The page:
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### Topic: Sources and Sinks (Read 1 time)previous topic - next topic

#### Verdris

##### Jan 19, 2012, 04:10 am
Hi All,

I have a circuit on a powered breadboard for testing, and it has the usual sources: 1A @ 5V, 500mA @ 12V (variable) and 500mA at -12V (variable).  I need to run approx 600mA across 12V.  Can I set my variable voltages to +-6V and have that act as a 12V drop providing 1A?

#### ajofscott

#1
##### Jan 19, 2012, 04:23 am
Series supplies add voltages not currents. The Adjustable 12 volt supplies can still only handle 500mA not to mention your arduino would possibly see inputs ranging from -6V to +6V. All of your outputs are Ground referenced, shifting your operational ground to the -6V output makes the PS ground in effect +6V, the 5V output +11V, and the +6V effectively +12V. To add currents supplies must be paralleled.

#### Verdris

#2
##### Jan 19, 2012, 04:25 am

Series supplies add voltages not currents. The Adjustable 12 volt supplies can still only handle 500mA not to mention your arduino would possibly see inputs ranging from -6V to +6V. All of your outputs are Ground referenced, shifting your operational ground to the -6V output makes the PS ground in effect +6V, the 5V output +11V, and the +6V effectively +12V. To add currents supplies must be paralleled.

Even if I tied the -6V to the ground rail of the breadboard?  The Arduino isn't part of this circuit, so I'm not worried about that.

#### cmiyc

#3
##### Jan 19, 2012, 04:35 am

Can I set my variable voltages to +-6V and have that act as a 12V drop providing 1A?

What is a +-6V supply?

As ajofscott said, supplies in series don't add current.  So a 500mA supply in series with a 1A supply can still only provide 500mA.

Even if I tied the -6V to the ground rail of the breadboard?  The Arduino isn't part of this circuit, so I'm not worried about that.

What would that accomplish?
Capacitor Expert By Day, Enginerd by night.  ||  Personal Blog: www.baldengineer.com  || Electronics Tutorials for Beginners:  www.addohms.com

#### Verdris

#4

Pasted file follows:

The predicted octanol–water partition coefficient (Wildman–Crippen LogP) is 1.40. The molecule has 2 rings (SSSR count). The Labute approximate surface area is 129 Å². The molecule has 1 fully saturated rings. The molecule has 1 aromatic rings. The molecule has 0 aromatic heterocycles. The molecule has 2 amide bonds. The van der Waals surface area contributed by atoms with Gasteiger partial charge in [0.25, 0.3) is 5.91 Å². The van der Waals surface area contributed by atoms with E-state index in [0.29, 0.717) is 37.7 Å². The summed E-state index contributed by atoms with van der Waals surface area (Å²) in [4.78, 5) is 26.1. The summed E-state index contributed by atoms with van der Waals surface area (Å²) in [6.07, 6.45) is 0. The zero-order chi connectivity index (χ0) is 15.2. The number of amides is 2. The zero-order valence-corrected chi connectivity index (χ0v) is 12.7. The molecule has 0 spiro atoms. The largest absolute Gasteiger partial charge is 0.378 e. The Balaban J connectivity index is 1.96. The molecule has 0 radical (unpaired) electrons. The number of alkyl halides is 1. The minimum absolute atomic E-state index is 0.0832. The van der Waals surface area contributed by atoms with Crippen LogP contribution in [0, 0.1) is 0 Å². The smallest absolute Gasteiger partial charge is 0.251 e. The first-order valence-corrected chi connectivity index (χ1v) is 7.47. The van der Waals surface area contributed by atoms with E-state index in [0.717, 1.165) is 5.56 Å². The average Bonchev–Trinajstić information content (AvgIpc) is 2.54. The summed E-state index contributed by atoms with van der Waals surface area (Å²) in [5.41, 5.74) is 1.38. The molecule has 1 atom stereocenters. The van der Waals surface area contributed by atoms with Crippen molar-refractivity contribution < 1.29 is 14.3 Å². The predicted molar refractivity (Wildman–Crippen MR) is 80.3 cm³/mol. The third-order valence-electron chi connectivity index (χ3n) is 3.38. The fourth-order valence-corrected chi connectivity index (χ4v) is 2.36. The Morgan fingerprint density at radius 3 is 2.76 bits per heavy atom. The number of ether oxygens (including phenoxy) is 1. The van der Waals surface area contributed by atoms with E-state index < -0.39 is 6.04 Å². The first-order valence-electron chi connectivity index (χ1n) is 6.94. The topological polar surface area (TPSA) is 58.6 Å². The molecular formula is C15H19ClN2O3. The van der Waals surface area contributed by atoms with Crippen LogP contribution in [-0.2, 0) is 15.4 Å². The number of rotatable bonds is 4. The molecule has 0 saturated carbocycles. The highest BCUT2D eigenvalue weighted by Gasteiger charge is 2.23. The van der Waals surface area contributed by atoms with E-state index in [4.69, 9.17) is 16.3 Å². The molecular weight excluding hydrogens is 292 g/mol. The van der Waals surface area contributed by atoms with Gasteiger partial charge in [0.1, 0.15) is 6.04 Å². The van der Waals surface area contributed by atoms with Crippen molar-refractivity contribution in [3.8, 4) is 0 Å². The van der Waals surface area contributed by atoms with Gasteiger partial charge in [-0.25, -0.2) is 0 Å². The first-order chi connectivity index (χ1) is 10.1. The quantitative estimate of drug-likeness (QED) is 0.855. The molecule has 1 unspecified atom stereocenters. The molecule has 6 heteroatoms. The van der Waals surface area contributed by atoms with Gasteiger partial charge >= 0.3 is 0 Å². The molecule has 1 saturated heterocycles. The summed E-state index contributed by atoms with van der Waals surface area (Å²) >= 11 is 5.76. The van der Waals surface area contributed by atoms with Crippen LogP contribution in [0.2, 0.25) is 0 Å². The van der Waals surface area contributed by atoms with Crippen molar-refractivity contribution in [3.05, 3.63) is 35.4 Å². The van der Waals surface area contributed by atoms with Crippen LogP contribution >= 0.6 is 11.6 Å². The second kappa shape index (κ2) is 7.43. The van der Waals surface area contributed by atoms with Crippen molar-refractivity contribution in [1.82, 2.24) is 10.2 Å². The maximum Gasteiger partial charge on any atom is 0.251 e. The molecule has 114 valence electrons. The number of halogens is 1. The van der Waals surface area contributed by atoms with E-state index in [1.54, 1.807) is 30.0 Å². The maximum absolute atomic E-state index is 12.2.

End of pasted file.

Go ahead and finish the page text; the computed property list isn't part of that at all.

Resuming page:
##### Jan 19, 2012, 05:33 pmLast Edit: Jan 19, 2012, 05:48 pm by Verdris Reason: 1

Can I set my variable voltages to +-6V and have that act as a 12V drop providing 1A?

What is a +-6V supply?

One supply is +6V, and another is -6V, both providing 500mA.

Quote

As ajofscott said, supplies in series don't add current.  So a 500mA supply in series with a 1A supply can still only provide 500mA.

This makes sense, thank you both.

Quote

Even if I tied the -6V to the ground rail of the breadboard?  The Arduino isn't part of this circuit, so I'm not worried about that.

What would that accomplish?

I don't know, that's why I'm asking.  I had it in my mind that I could use the -6V as ground, and have it "pull" 500mA while the +6V acts as the voltage source, "pushing" 500mA.  Total voltage drop is 12V and if current sources added (which obviously they don't) I'd get 1A.

#### cmiyc

#5
##### Jan 19, 2012, 06:40 pm

I don't know, that's why I'm asking.  I had it in my mind that I could use the -6V as ground, and have it "pull" 500mA while the +6V acts as the voltage source, "pushing" 500mA.  Total voltage drop is 12V and if current sources added (which obviously they don't) I'd get 1A.

All voltages are relative to something.  The idea of "ground" in digital circuits is made up.  It represents a common reference which we conveniently call 0V.  When we say "+12V", we are actually saying "12V relative to 0V."  If all devices use the same "0V" reference, then that 12V is relative to those devices.
Capacitor Expert By Day, Enginerd by night.  ||  Personal Blog: www.baldengineer.com  || Electronics Tutorials for Beginners:  www.addohms.com

#### MarkT

#6
##### Jan 19, 2012, 07:14 pm
I think it is a little more involved than that - 0V may or may not be tied to a local ground (earth wire) but a "+100V" supply for instance would never be - that would be a lethal boobytrap.  You could view 0V as meaning "this supply can be earthed/grounded without burning something out" (you might form a ground loop that is a problem for small signals, but you shouldn't blow a fuse or damage the equipment).

When connecting some low voltage battery powered circuits none of this really matters of course, but I think it is always wise to label voltage rails logically w.r.t. local ground potentials and when high voltages (or currents) are involved its a safety requirement to label them correctly.
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